With Robert off to greet another poor victim, I crossed the street, walked up the steep, polished stone steps of St. Mary's Cathedral, then entered through its massive, finely carved mahogany doors. I could feel the temperature drop by about 15 degrees. The high vaulted ceiling, the great expanse of dingy white marble, made this church nearly impossible to heat during the winter. But for the same reason, this church was a great place to come during the summer. It was the only place that the poor could go on those dry and dusty, hot summer days to stay cool.
Whenever I entered this church, I felt I was going back in time. The stained-glass slits-for-windows high above, the ornate dust covered statuary, the wrought iron chandeliers dangling overhead and a smell that reeked of just plain old old, which whisked you back to the end of the dark ages. Oh, and that smell was old. The smell of burnt candle wax, burnt spicy incense, and the dank, damp smell of musty air gave you the impression of being in a church that was six hundred years old, rather than sixty.
"Stephen! Come here. I want to have a word with you."
Sister Mary Joseph was a Benedictine nun who retired from St. Ignatius Catholic High School, located on the rich side of the city, where she had been principal for fifteen years and a teacher for a bazillion years before that. For the last nine years, she's been Director of Religious Formation in our diocese. She is 4'10", ninety-two pounds soaking wet, eighty-six years young, with a mind as nimble as someone half her age, the face of someone twice as old&and the bark and bite of a twenty-five year old Marine drill instructor,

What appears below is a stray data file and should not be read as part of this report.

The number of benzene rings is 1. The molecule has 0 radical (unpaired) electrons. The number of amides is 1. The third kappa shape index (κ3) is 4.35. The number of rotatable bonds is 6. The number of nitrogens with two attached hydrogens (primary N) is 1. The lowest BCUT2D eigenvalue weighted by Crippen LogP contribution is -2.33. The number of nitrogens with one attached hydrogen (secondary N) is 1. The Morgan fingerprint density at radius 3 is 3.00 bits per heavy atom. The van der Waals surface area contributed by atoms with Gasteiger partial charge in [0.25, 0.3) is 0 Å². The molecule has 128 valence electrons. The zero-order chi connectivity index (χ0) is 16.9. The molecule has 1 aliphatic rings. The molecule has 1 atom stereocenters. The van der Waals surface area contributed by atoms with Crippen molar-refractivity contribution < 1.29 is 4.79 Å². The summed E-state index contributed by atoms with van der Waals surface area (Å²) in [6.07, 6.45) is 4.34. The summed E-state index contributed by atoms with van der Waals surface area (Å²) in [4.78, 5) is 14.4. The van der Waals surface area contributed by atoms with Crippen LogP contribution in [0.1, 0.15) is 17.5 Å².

"Well young man, how did you sleep last night?" Everyone under the age of seventy was a "young man" to Sister Mary Joseph. "You look terrible." She spoke with her signature gravelly voice, yet somehow it was a little softer this time. "Are you still concerned as to whether you should be here today or not?"
"Sister, I didn't sleep a wink. All I could think about was where is my life supposed to go, and why am I doing this. With my history and lack of academic background, I can't understand how I could possibly still be here."
"Come with me." Sister said, "I want to have a word with you in private."
We walked back to and through the vestibule to a little known side chapel that was unoccupied. Sister Mary Joseph closed the door behind us, then motioned me with her frail, veiny hand to sit in the closest pew on the right. She sat down in the pew on the left.
"Stephen, I want to tell you the reason why you are here. Do you remember the interview you had with the board about two years ago?"
"Do I remember? How could I forget? That was one on the most nerve racking moments of my life."
"Well Stephen, for all intensive purposes, you should have been dismissed after that interview. You were defiant, somewhat belligerent, and were missing no less than twenty percent of your assignments. However, when it came to the point where we had to make our decision, which we did after much prayer and reflection, none of us on the board felt comfortable with letting you go. It just didn't feel right. As though God had touched all of our hearts at once, telling us directly that you are to be his servant. You are the only candidate that I know for sure that is supposed to be here."
"But Sister, that was two years ago. How could you possibly know now?"
"Because you are the only one here today that's still questioning whether he is supposed to be here. Your uncertainty is my certainty."
Sister Mary Joseph spryly jumped up from the pew and headed toward the door. As she opened it, she turned around to see me still sitting in my pew.
"Stephen, get up, put on your alb and head into the vestibule.
"You're about to become a deacon."